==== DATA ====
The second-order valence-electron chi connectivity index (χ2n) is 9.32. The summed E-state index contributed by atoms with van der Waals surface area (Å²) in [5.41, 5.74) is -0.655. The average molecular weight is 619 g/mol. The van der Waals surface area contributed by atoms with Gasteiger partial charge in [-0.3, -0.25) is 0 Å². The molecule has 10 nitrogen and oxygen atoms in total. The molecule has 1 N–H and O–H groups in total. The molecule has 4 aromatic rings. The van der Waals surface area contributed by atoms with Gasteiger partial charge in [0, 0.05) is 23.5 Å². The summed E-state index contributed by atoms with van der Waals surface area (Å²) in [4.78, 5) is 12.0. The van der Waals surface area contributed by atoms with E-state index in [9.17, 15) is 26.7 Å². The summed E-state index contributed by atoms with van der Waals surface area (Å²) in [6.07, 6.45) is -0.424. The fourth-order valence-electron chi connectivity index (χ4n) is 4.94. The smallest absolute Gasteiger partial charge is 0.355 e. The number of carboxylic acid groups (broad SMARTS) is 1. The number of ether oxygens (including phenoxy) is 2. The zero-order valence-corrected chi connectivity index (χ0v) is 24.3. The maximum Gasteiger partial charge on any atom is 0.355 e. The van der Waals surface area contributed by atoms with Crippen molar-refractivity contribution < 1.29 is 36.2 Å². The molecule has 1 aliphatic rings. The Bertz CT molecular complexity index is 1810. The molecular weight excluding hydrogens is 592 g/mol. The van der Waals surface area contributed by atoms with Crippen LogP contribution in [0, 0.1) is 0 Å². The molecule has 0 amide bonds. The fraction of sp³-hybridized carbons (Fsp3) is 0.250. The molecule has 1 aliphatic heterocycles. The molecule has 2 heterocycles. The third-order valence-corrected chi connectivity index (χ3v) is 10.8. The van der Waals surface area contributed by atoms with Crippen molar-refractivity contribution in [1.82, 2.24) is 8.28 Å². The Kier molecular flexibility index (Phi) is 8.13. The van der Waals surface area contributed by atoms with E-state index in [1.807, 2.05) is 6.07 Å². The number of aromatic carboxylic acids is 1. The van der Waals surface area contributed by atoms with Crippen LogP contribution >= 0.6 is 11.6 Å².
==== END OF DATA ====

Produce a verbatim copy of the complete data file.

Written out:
The second-order valence-electron chi connectivity index (χ2n) is 9.32. The summed E-state index contributed by atoms with van der Waals surface area (Å²) in [5.41, 5.74) is -0.655. The average molecular weight is 619 g/mol. The van der Waals surface area contributed by atoms with Gasteiger partial charge in [-0.3, -0.25) is 0 Å². The molecule has 10 nitrogen and oxygen atoms in total. The molecule has 1 N–H and O–H groups in total. The molecule has 4 aromatic rings. The van der Waals surface area contributed by atoms with Gasteiger partial charge in [0, 0.05) is 23.5 Å². The summed E-state index contributed by atoms with van der Waals surface area (Å²) in [4.78, 5) is 12.0. The van der Waals surface area contributed by atoms with E-state index in [9.17, 15) is 26.7 Å². The summed E-state index contributed by atoms with van der Waals surface area (Å²) in [6.07, 6.45) is -0.424. The fourth-order valence-electron chi connectivity index (χ4n) is 4.94. The smallest absolute Gasteiger partial charge is 0.355 e. The number of carboxylic acid groups (broad SMARTS) is 1. The number of ether oxygens (including phenoxy) is 2. The zero-order valence-corrected chi connectivity index (χ0v) is 24.3. The maximum Gasteiger partial charge on any atom is 0.355 e. The van der Waals surface area contributed by atoms with Crippen molar-refractivity contribution < 1.29 is 36.2 Å². The molecule has 1 aliphatic rings. The Bertz CT molecular complexity index is 1810. The molecular weight excluding hydrogens is 592 g/mol. The van der Waals surface area contributed by atoms with Crippen LogP contribution in [0, 0.1) is 0 Å². The molecule has 0 amide bonds. The fraction of sp³-hybridized carbons (Fsp3) is 0.250. The molecule has 1 aliphatic heterocycles. The molecule has 2 heterocycles. The third-order valence-corrected chi connectivity index (χ3v) is 10.8. The van der Waals surface area contributed by atoms with Crippen molar-refractivity contribution in [1.82, 2.24) is 8.28 Å². The Kier molecular flexibility index (Phi) is 8.13. The van der Waals surface area contributed by atoms with E-state index in [1.807, 2.05) is 6.07 Å². The number of aromatic carboxylic acids is 1. The van der Waals surface area contributed by atoms with Crippen LogP contribution >= 0.6 is 11.6 Å².